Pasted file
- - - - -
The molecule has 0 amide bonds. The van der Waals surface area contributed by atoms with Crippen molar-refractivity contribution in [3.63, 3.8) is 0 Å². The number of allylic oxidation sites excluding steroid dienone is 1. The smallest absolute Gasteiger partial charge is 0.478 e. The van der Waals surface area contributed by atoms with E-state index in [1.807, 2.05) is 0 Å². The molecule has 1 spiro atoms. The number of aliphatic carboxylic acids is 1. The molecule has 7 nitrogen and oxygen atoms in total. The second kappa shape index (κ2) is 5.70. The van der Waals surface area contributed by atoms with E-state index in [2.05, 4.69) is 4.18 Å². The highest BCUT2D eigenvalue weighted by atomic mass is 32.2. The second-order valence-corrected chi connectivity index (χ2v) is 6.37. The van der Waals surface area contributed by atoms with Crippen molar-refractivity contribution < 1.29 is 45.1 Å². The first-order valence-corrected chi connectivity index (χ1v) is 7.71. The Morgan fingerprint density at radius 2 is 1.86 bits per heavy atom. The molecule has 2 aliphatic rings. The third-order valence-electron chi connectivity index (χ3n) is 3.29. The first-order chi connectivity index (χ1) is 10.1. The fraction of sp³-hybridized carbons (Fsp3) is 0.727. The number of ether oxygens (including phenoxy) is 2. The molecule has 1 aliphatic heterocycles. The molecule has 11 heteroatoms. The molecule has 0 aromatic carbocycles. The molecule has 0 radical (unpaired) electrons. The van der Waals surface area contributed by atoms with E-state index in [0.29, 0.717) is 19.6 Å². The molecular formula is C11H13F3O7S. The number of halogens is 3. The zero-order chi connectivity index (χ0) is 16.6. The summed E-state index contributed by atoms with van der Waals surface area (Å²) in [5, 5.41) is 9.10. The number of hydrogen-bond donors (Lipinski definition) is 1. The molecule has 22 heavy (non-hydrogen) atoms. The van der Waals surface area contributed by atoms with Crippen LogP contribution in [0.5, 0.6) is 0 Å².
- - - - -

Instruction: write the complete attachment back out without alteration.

The molecule has 0 amide bonds. The van der Waals surface area contributed by atoms with Crippen molar-refractivity contribution in [3.63, 3.8) is 0 Å². The number of allylic oxidation sites excluding steroid dienone is 1. The smallest absolute Gasteiger partial charge is 0.478 e. The van der Waals surface area contributed by atoms with E-state index in [1.807, 2.05) is 0 Å². The molecule has 1 spiro atoms. The number of aliphatic carboxylic acids is 1. The molecule has 7 nitrogen and oxygen atoms in total. The second kappa shape index (κ2) is 5.70. The van der Waals surface area contributed by atoms with E-state index in [2.05, 4.69) is 4.18 Å². The highest BCUT2D eigenvalue weighted by atomic mass is 32.2. The second-order valence-corrected chi connectivity index (χ2v) is 6.37. The van der Waals surface area contributed by atoms with Crippen molar-refractivity contribution < 1.29 is 45.1 Å². The first-order valence-corrected chi connectivity index (χ1v) is 7.71. The Morgan fingerprint density at radius 2 is 1.86 bits per heavy atom. The molecule has 2 aliphatic rings. The third-order valence-electron chi connectivity index (χ3n) is 3.29. The first-order chi connectivity index (χ1) is 10.1. The fraction of sp³-hybridized carbons (Fsp3) is 0.727. The number of ether oxygens (including phenoxy) is 2. The molecule has 1 aliphatic heterocycles. The molecule has 11 heteroatoms. The molecule has 0 aromatic carbocycles. The molecule has 0 radical (unpaired) electrons. The van der Waals surface area contributed by atoms with E-state index in [0.29, 0.717) is 19.6 Å². The molecular formula is C11H13F3O7S. The number of halogens is 3. The zero-order chi connectivity index (χ0) is 16.6. The summed E-state index contributed by atoms with van der Waals surface area (Å²) in [5, 5.41) is 9.10. The number of hydrogen-bond donors (Lipinski definition) is 1. The molecule has 22 heavy (non-hydrogen) atoms. The van der Waals surface area contributed by atoms with Crippen LogP contribution in [0.5, 0.6) is 0 Å².